A new trend has emerged among mothers who have just given birth by caesarean sections. IT is called “vaginal seeding”.
This is a process by which a baby born normally (via the vaginal canal) would be exposed to certain microorganisms present in the mother’s vagina canal.
The process of “seeding” artificially exposes the baby to these microbes that it would encounter if born normally.
Now according to latest research from Danish obstetricians, this could do “more harm than good”. Other doctors including those at UK’s Royal College of Obstetricians and Gynaecologists have also warned against this practice.
The study was published in the journal BJOG: An International Journal of Obstetrics and Gynaecology.
All the mucosal surfaces of the body including the gut, mouth, vagina and genitalia are packed with helpful microorganisms called commensals. They have been found to be protective against several infectious and non-infectious diseases.
There have been studies that connect lack of a healthy microbial environment within the mucosal surfaces could be connected to several ailments including the non-infectious ones such as eczema, asthma, heart disease etc.
In order to achieve the healthy microbial exposure in babies who are surgically born and not exposed to the mother’s vaginal canal, the seeding practice was developed.
A sterile swab is incubated within the mother’s vagina and after the baby is born, he or she is wiped down especially over their faces, eyes and mouths with that swab in this bizarre sounding process.
This trend is also called “microbirthing” and has really caught on among mothers. It is believed that this method could jumpstart the baby’s immune system and lowers the risk of allergies.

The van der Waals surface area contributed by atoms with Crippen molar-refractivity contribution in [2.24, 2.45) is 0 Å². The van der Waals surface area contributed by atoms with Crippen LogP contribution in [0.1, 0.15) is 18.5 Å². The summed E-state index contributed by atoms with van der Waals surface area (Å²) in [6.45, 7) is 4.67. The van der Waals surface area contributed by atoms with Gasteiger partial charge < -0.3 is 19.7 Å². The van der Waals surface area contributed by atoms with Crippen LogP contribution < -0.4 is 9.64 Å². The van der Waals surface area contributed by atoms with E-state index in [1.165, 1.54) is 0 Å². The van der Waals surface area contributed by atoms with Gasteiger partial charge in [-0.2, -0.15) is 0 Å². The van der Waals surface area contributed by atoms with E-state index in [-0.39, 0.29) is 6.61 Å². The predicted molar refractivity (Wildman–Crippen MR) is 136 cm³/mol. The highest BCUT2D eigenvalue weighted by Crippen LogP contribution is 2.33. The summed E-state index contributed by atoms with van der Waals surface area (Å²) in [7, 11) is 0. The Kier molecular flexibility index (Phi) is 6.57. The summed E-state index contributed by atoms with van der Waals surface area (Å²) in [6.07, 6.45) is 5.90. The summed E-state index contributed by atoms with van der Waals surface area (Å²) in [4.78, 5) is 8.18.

In this new report experts have warned that this practice could lead to serious and life threatening infections in the newborn.
There is little evidence that this provides any benefit they add. The report says that over 90 percent of the Danish obstetricians have been asked for information regarding vaginal seeding.
They add that there has been only a single study involving just four babies, that has looked at the benefits of this process. This is a very small sample on which such a conclusion can be based upon explain the researchers.
This latest analysis has shown that seeding after birth has the risk of passing on deadly infectious organisms to the baby including Group B streptococcus, E. coli and sexually transmitted infections.
According to Dr Tine Dalsgaard Clausen, author of the report and obstetrician at Nordsjaellands Hospital in Denmark, there is no concrete evidence at present to support the claim that this method benefits the babies.
More and longer term studies are needed to prove those benefits. Safely controlled clinical trials that would not put babies at risk could be planned by researchers in future to assess the potential benefits of this process. As of now the risks outweigh the benefits proposed Clausen said.
On a more optimistic note, Clausen advises that lowering the rates of caesarean sections was a better goal to be achieved.
At present one fourth of all babies are born via caesarean section in UK. Also early “skin to skin” contact of mother and babies is a much better way in which the babies can benefit she adds.